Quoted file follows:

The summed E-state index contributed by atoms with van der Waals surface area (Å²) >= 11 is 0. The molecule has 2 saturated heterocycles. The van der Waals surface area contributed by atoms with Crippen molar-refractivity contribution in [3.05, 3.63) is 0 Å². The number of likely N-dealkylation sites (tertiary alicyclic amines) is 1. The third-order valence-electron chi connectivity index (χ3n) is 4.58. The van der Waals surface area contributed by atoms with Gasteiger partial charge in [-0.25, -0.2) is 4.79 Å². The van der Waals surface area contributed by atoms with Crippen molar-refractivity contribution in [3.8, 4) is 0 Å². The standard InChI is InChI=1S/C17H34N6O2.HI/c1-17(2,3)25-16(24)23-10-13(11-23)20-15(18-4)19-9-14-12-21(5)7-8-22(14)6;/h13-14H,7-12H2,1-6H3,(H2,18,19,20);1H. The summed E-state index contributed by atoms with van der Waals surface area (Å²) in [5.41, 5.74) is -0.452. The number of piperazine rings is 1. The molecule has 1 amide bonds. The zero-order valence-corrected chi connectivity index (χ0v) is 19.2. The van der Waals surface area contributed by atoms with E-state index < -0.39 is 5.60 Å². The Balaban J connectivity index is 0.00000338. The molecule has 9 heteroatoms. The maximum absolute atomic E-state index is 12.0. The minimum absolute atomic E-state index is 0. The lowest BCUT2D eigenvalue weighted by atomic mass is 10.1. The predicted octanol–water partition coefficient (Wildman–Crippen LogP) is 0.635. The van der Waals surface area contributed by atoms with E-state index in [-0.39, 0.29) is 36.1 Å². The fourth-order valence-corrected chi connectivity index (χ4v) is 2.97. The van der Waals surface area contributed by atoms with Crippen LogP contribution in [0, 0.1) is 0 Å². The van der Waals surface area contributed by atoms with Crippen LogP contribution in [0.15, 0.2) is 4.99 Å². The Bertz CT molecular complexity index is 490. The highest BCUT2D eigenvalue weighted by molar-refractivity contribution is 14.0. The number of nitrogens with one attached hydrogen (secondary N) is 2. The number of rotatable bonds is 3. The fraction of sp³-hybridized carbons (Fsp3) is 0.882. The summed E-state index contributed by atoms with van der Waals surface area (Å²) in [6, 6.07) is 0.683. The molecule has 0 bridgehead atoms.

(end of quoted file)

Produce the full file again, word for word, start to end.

The summed E-state index contributed by atoms with van der Waals surface area (Å²) >= 11 is 0. The molecule has 2 saturated heterocycles. The van der Waals surface area contributed by atoms with Crippen molar-refractivity contribution in [3.05, 3.63) is 0 Å². The number of likely N-dealkylation sites (tertiary alicyclic amines) is 1. The third-order valence-electron chi connectivity index (χ3n) is 4.58. The van der Waals surface area contributed by atoms with Gasteiger partial charge in [-0.25, -0.2) is 4.79 Å². The van der Waals surface area contributed by atoms with Crippen molar-refractivity contribution in [3.8, 4) is 0 Å². The standard InChI is InChI=1S/C17H34N6O2.HI/c1-17(2,3)25-16(24)23-10-13(11-23)20-15(18-4)19-9-14-12-21(5)7-8-22(14)6;/h13-14H,7-12H2,1-6H3,(H2,18,19,20);1H. The summed E-state index contributed by atoms with van der Waals surface area (Å²) in [5.41, 5.74) is -0.452. The number of piperazine rings is 1. The molecule has 1 amide bonds. The zero-order valence-corrected chi connectivity index (χ0v) is 19.2. The van der Waals surface area contributed by atoms with E-state index < -0.39 is 5.60 Å². The Balaban J connectivity index is 0.00000338. The molecule has 9 heteroatoms. The maximum absolute atomic E-state index is 12.0. The minimum absolute atomic E-state index is 0. The lowest BCUT2D eigenvalue weighted by atomic mass is 10.1. The predicted octanol–water partition coefficient (Wildman–Crippen LogP) is 0.635. The van der Waals surface area contributed by atoms with E-state index in [-0.39, 0.29) is 36.1 Å². The fourth-order valence-corrected chi connectivity index (χ4v) is 2.97. The van der Waals surface area contributed by atoms with Crippen LogP contribution in [0, 0.1) is 0 Å². The van der Waals surface area contributed by atoms with Crippen LogP contribution in [0.15, 0.2) is 4.99 Å². The Bertz CT molecular complexity index is 490. The highest BCUT2D eigenvalue weighted by molar-refractivity contribution is 14.0. The number of nitrogens with one attached hydrogen (secondary N) is 2. The number of rotatable bonds is 3. The fraction of sp³-hybridized carbons (Fsp3) is 0.882. The summed E-state index contributed by atoms with van der Waals surface area (Å²) in [6, 6.07) is 0.683. The molecule has 0 bridgehead atoms.